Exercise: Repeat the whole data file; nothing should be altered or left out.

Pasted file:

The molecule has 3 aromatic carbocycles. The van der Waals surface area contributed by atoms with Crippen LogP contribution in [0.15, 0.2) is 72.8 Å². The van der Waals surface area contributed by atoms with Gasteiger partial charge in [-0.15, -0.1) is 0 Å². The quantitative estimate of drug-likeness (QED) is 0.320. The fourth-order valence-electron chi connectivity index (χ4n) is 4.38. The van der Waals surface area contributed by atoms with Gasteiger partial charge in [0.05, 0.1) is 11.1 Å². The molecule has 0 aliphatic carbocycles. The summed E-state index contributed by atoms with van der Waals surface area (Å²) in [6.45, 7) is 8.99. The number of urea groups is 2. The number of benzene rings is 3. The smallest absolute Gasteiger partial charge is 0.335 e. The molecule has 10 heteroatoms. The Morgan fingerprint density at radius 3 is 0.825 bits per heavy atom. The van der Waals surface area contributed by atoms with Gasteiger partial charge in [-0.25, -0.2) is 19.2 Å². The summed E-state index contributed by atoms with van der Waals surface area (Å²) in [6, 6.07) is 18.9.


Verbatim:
The molecule has 3 aromatic carbocycles. The van der Waals surface area contributed by atoms with Crippen LogP contribution in [0.15, 0.2) is 72.8 Å². The van der Waals surface area contributed by atoms with Gasteiger partial charge in [-0.15, -0.1) is 0 Å². The quantitative estimate of drug-likeness (QED) is 0.320. The fourth-order valence-electron chi connectivity index (χ4n) is 4.38. The van der Waals surface area contributed by atoms with Gasteiger partial charge in [0.05, 0.1) is 11.1 Å². The molecule has 0 aliphatic carbocycles. The summed E-state index contributed by atoms with van der Waals surface area (Å²) in [6.45, 7) is 8.99. The number of urea groups is 2. The number of benzene rings is 3. The smallest absolute Gasteiger partial charge is 0.335 e. The molecule has 10 heteroatoms. The Morgan fingerprint density at radius 3 is 0.825 bits per heavy atom. The van der Waals surface area contributed by atoms with Gasteiger partial charge in [-0.25, -0.2) is 19.2 Å². The summed E-state index contributed by atoms with van der Waals surface area (Å²) in [6, 6.07) is 18.9.